Italy unveils antiquities returned by U.S. museum

ROME — Italian officials today unveiled 14 artifacts spanning from antiquity to the Middle Ages that were looted or stolen from Italy and recently returned by The Cleveland Museum of Art.

Culture Ministry officials trumpeted Italy’s latest victory in its campaign to recover antiquities they say were stolen or dug up by looters, smuggled out of the country and sold to prestigious museums and collectors across the world.

Under a November deal, the U.S. museum agreed to hand over the treasures in exchange for long-term loans of other artifacts and joint work on future exhibitions.

Similar deals have yielded the return of scores of pieces from top museums, including the J. Paul Getty Museum in California and the Metropolitan Museum of Art in New York.

The objects unveiled today are an exquisite and rare sampling of many of the civilizations that have inhabited Italy over the centuries, experts said.

They range from a bronze statuette of a horned archer from 9th-8th century B.C. Sardinia to a 14th century gold-plated processional cross stolen in the 1960s from a church near Siena, in Tuscany.

The Cleveland museum also returned a pair of Etruscan silver bracelets from the 6th century B.C. as well as richly decorated pottery from 5th to 4th century B.C. southern Italy.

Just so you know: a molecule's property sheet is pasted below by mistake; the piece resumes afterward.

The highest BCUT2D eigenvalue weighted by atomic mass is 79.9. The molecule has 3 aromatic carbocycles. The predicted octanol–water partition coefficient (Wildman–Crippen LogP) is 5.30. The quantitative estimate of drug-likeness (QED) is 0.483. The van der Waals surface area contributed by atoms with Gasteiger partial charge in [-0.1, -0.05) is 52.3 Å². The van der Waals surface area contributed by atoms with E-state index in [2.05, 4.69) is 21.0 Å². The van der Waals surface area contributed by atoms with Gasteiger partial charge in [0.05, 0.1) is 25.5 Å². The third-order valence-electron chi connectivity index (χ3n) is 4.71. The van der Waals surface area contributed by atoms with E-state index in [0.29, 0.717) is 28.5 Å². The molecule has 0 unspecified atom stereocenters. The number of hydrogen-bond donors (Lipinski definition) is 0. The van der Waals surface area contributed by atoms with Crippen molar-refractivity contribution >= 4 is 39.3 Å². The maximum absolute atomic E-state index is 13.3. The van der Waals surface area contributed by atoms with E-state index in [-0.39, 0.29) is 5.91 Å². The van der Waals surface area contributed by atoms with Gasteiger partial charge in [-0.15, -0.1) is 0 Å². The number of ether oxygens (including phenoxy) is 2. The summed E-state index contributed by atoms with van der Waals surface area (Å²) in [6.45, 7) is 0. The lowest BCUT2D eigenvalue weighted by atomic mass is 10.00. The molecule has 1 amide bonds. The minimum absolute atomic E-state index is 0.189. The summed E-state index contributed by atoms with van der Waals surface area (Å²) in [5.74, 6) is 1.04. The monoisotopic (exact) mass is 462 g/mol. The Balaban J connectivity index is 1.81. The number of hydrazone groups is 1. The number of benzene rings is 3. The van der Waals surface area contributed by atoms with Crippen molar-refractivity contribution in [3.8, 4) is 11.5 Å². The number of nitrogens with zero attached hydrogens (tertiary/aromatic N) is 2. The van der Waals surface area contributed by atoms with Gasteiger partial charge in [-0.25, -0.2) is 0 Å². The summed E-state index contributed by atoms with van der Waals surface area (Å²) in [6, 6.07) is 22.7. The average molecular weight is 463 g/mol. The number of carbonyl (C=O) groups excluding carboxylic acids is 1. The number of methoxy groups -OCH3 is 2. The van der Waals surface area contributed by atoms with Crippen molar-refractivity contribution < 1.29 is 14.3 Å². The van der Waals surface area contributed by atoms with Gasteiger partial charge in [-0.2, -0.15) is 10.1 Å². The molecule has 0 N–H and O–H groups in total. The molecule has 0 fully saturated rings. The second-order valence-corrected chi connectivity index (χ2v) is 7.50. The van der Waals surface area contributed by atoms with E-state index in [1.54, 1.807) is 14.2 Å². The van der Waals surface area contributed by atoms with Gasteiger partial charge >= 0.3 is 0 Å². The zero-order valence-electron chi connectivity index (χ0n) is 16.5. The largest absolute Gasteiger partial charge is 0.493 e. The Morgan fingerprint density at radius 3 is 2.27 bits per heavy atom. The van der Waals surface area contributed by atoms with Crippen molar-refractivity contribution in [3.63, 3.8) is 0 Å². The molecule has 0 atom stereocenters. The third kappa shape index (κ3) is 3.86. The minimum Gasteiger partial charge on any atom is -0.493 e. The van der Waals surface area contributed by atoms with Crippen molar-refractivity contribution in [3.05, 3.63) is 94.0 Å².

Among these are vessels shaped as a donkey head, a pig and a duck as well as a 3-foot-tall krater, a vase that was used to mix water and wine at banquets.

Officials said the objects will go to various museums in the areas of their presumed origin.

The artifacts were bought or donated to the Cleveland museum in the 1970s and 1980s. The museum has stressed it had not knowingly acquired or received looted items, and Italian officials praised the Americans’ cooperation in the negotiations.

The artifacts were shown to have been looted mainly because photos and documents related to them turned up in raids conducted in the 1990s on the Swiss warehouses of antiquities dealers accused of controlling the flow of illegal art exports from Italy. The raids sparked what has turned into Italy’s worldwide hunt for its lost treasures.

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